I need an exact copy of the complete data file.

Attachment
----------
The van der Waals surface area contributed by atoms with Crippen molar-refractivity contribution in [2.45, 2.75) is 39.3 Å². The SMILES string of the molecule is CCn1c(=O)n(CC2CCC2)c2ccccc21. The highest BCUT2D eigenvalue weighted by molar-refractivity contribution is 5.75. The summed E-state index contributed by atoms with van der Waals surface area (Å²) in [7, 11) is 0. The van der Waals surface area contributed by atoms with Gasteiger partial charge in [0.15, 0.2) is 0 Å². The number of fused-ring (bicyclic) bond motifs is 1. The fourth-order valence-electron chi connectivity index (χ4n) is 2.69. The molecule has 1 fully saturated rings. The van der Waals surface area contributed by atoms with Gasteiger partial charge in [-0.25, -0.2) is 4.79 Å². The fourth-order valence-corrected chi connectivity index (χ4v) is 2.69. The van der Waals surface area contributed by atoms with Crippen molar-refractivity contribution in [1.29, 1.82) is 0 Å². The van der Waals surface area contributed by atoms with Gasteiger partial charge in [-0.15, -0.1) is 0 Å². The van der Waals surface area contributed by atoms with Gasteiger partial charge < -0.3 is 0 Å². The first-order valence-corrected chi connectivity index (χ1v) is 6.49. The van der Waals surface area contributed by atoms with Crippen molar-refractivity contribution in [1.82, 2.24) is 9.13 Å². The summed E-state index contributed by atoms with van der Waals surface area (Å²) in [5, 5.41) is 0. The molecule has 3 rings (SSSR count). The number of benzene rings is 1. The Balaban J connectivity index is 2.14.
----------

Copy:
The van der Waals surface area contributed by atoms with Crippen molar-refractivity contribution in [2.45, 2.75) is 39.3 Å². The SMILES string of the molecule is CCn1c(=O)n(CC2CCC2)c2ccccc21. The highest BCUT2D eigenvalue weighted by molar-refractivity contribution is 5.75. The summed E-state index contributed by atoms with van der Waals surface area (Å²) in [7, 11) is 0. The van der Waals surface area contributed by atoms with Gasteiger partial charge in [0.15, 0.2) is 0 Å². The number of fused-ring (bicyclic) bond motifs is 1. The fourth-order valence-electron chi connectivity index (χ4n) is 2.69. The molecule has 1 fully saturated rings. The van der Waals surface area contributed by atoms with Gasteiger partial charge in [-0.25, -0.2) is 4.79 Å². The fourth-order valence-corrected chi connectivity index (χ4v) is 2.69. The van der Waals surface area contributed by atoms with Crippen molar-refractivity contribution in [1.29, 1.82) is 0 Å². The van der Waals surface area contributed by atoms with Gasteiger partial charge in [-0.15, -0.1) is 0 Å². The van der Waals surface area contributed by atoms with Gasteiger partial charge < -0.3 is 0 Å². The first-order valence-corrected chi connectivity index (χ1v) is 6.49. The van der Waals surface area contributed by atoms with Crippen molar-refractivity contribution in [1.82, 2.24) is 9.13 Å². The summed E-state index contributed by atoms with van der Waals surface area (Å²) in [5, 5.41) is 0. The molecule has 3 rings (SSSR count). The number of benzene rings is 1. The Balaban J connectivity index is 2.14.